• edurningedurning Centreville, VAPosts: 5Member

    Back when the orginal EQ came out I played and eventually became online friends with someone.  She was dating another online friend that I had made.  One day she was in a accident and died.  I never really knew her, but the loss was felt as if I had.  I quit playing EQ and haven't been able to log on since.  It's been nearly 10 years since then and I still feel sad about it.

  • xaldraxiusxaldraxius Hastings, MIPosts: 1,249Member

    Sorry to hear about your Uncle and your friend. Several members of my family have died in the last few years of cancer and it's a long painful process to have to watch, to take nothing away from their personal suffering, it is hard on everyone around them too.

    I worry that the same people who crash in game funerals and make fun of articles like yours, where someone expresses true grief, are truely heartless, and that somehow the anonymity of the internet has turned an entire generation into monsters. I worry about the future if the world forgets how to care for and respect their fellow man.

    Maybe the internet just brings out the worst in some people and despite the way they behave online they are still good people. I guess I'm just not optimistic enough to really believe that.

  • NatzratNatzrat Granby, QCPosts: 19Member

    The ability to make friends in game probably differ a lot from one person to the other. But the friendship, when it happen, is as real as it can be.

  • darqserenitydarqserenity Livingston, TXPosts: 9Member

    When you spend years playing online games with a person you get to know things about them they dont share with alot of people because you sometimes understand each other a little better than some face to face relationships. With some of these people you may be seperated by hundreds or even thousands of miles but you share a commonality with them few people other than gamers can understand. You share in both their losses and triumphs, I have grieved for a friend of mine who lost his son in an accident, I have grieved for a friends divorce and celibrated the birth of children with others.  I have been playing online games for close to elevin years now and still play with one of the first people I friended in a PUG in Everquest.  As a group many of my friends will pick new games to try and either play or move on as a group, sometimes we loose contact for months at a time but we will eventually pick back up and continue on with another adventure.  We have gone through EQ, Diablo 2, Delta Force, CoH, WoW, Aoc, Lotro, and even a short stint in STO, I have been through more with my game friends than I have with many of my face to face friends and the few that overlap have become closer than family...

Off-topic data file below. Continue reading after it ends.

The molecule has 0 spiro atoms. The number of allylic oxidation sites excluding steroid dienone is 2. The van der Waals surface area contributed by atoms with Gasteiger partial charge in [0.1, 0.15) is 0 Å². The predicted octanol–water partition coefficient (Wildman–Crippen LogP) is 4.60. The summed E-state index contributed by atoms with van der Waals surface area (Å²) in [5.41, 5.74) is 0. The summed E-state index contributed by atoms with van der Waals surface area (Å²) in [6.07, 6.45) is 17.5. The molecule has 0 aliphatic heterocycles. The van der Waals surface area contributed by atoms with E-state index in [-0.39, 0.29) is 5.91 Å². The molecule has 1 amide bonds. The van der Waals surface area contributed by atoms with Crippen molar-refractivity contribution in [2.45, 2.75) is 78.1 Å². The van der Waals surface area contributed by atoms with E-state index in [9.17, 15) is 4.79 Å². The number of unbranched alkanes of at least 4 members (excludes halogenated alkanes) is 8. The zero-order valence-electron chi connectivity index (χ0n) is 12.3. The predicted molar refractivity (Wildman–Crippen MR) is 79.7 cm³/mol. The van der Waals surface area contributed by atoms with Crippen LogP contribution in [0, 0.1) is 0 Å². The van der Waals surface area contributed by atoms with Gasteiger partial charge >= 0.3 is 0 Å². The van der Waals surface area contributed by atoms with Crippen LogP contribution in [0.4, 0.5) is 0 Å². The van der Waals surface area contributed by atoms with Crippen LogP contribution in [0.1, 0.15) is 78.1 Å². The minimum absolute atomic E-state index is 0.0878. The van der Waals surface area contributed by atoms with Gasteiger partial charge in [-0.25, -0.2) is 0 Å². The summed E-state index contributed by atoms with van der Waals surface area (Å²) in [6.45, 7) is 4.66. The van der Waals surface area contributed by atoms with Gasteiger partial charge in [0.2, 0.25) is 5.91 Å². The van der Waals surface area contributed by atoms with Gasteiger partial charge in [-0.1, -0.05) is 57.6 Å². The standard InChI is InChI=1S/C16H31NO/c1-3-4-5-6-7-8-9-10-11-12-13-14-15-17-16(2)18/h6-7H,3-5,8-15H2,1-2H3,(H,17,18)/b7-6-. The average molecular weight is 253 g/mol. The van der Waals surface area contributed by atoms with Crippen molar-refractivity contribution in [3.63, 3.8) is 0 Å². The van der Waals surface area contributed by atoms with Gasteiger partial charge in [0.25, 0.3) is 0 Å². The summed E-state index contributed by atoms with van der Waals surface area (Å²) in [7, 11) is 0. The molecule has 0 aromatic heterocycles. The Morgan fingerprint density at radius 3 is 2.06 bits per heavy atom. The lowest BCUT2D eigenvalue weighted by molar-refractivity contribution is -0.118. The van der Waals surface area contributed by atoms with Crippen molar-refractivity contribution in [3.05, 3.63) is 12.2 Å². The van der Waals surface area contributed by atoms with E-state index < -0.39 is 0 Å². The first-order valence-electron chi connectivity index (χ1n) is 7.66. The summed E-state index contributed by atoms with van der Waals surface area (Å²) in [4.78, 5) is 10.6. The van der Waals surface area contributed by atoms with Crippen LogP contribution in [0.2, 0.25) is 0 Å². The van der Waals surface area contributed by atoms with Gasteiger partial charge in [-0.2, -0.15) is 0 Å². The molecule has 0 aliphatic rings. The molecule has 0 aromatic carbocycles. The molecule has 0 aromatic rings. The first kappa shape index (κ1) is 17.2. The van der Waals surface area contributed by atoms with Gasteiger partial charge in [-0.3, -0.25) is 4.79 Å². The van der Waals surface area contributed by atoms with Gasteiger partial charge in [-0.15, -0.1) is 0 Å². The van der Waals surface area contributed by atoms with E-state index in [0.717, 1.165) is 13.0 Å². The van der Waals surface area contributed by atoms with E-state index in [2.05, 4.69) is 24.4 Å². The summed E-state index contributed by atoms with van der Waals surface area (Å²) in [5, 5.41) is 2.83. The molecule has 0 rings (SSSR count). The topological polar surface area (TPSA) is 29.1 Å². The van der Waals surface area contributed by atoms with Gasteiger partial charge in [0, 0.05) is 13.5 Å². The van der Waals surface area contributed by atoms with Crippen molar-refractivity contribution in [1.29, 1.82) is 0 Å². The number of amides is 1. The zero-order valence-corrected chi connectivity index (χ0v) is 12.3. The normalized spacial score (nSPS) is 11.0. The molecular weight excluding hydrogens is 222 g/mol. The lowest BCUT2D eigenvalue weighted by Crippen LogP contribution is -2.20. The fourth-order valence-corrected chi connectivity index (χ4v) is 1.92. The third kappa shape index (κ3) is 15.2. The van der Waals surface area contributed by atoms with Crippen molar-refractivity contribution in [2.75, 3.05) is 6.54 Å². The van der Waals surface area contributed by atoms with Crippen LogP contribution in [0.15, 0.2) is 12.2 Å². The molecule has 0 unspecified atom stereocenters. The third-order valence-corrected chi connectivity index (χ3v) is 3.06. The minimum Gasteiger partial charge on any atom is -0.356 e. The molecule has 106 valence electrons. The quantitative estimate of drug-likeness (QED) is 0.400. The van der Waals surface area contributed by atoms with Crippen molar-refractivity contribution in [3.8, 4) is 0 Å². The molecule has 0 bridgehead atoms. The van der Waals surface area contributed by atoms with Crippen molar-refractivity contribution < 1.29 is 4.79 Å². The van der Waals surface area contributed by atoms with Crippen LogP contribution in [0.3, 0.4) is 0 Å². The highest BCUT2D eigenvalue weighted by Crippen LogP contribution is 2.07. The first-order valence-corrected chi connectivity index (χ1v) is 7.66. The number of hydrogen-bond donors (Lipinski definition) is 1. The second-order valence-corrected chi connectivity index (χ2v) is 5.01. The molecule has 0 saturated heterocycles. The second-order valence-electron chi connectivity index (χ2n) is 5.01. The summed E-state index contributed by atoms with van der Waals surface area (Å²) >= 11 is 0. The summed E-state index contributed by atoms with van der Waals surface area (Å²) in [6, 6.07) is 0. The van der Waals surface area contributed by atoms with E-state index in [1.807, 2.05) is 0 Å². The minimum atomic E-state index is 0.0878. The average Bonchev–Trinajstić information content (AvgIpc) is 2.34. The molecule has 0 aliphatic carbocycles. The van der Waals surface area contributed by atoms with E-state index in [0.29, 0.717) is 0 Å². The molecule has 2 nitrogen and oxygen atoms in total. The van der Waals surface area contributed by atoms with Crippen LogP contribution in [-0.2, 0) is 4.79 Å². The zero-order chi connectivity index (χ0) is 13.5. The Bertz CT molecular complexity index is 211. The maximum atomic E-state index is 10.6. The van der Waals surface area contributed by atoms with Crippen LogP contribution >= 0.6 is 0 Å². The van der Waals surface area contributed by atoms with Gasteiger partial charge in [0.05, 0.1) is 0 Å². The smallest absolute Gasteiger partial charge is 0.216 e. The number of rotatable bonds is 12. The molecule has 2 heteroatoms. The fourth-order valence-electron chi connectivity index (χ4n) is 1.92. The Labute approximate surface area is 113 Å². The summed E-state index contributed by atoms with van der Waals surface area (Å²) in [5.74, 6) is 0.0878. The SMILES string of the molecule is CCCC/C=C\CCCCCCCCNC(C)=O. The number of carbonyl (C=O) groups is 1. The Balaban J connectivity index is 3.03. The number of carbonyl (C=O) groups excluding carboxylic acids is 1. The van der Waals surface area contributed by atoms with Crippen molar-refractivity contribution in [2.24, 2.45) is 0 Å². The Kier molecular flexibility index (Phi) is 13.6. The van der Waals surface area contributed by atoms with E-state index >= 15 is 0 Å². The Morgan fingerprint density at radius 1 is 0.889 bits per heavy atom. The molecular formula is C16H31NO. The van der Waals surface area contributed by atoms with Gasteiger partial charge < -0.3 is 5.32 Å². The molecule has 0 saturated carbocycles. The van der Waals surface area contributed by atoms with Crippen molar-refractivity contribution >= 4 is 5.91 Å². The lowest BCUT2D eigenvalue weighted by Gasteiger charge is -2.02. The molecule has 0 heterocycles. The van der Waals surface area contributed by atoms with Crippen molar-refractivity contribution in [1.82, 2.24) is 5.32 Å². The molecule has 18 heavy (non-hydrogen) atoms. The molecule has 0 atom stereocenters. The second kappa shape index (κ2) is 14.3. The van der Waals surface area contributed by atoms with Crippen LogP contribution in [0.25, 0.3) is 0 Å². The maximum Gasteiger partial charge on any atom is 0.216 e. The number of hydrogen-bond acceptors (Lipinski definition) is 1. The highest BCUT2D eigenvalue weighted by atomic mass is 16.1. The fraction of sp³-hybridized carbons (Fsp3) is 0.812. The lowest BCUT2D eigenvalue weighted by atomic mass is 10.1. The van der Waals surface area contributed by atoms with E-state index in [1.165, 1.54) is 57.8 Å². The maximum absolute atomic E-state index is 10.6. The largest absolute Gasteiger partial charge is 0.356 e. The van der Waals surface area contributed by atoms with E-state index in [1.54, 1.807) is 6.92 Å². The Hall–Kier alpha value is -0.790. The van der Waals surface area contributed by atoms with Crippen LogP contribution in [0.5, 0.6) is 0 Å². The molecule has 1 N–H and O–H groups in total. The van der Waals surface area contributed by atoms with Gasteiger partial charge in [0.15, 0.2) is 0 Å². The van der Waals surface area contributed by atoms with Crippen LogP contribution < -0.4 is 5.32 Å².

• dizietsmadizietsma WorthingPosts: 4Member

    Originally posted by Altera

    My old social guild in WoW lost what was pretty much it's grandad, the oldest person I have ever met in any game, he was in his 70's and one of the kindest people you could ever meet, he was also lost to cancer.  The guild leader and his girlfriend (good personal friends of mine still as we all raid together in a different guild now) were lucky enough to go to his funeral and meet his family, his daughter was good enough to get in touch with them as he had talked about them such a lot, they founded the guild together back at the beginning when WoW was known as vanilla...I guess that gave them a special kind of closure that you didn't have and in a way, they were there for the rest of us too. 

    His account still exists, they keep it running, I don't think anyone could bear to see anyone with his char name, I know none of us's like a memorial to him now.

    Just thought I would share my own experience :)


    Same guild, same post I was going to make /wave


    We also had similar problems with people who were newer to the guild not understanding.

  • JaggaSpikesJaggaSpikes LabinPosts: 427Member Uncommon

    when it clicks, it clicks. doesn't matter how, when or where.

  • darkeststormdarkeststorm Miami, FLPosts: 3Member

    You know, it's funny when people say things like you didn't actually "know" them, so it shouldn't be a big deal. If you think about it, how well do we know the people we supposably know? (Just because you have face-to-face contact doesn't mean you know anyone's true intentions) Aside from that, the only good memories I have on MMOs are shared with other gamers. I don't think I can play and MMO and have no sort of social interaction (for that I'd just play console games). While I've basically let go of MMOs, I feel like I've gain true friendships (people that even years after I stopped playing and we still frequently chat). With that said, I'm sorry for your lost and I hope your post can show people that friendships can be obtained through different means and still have value.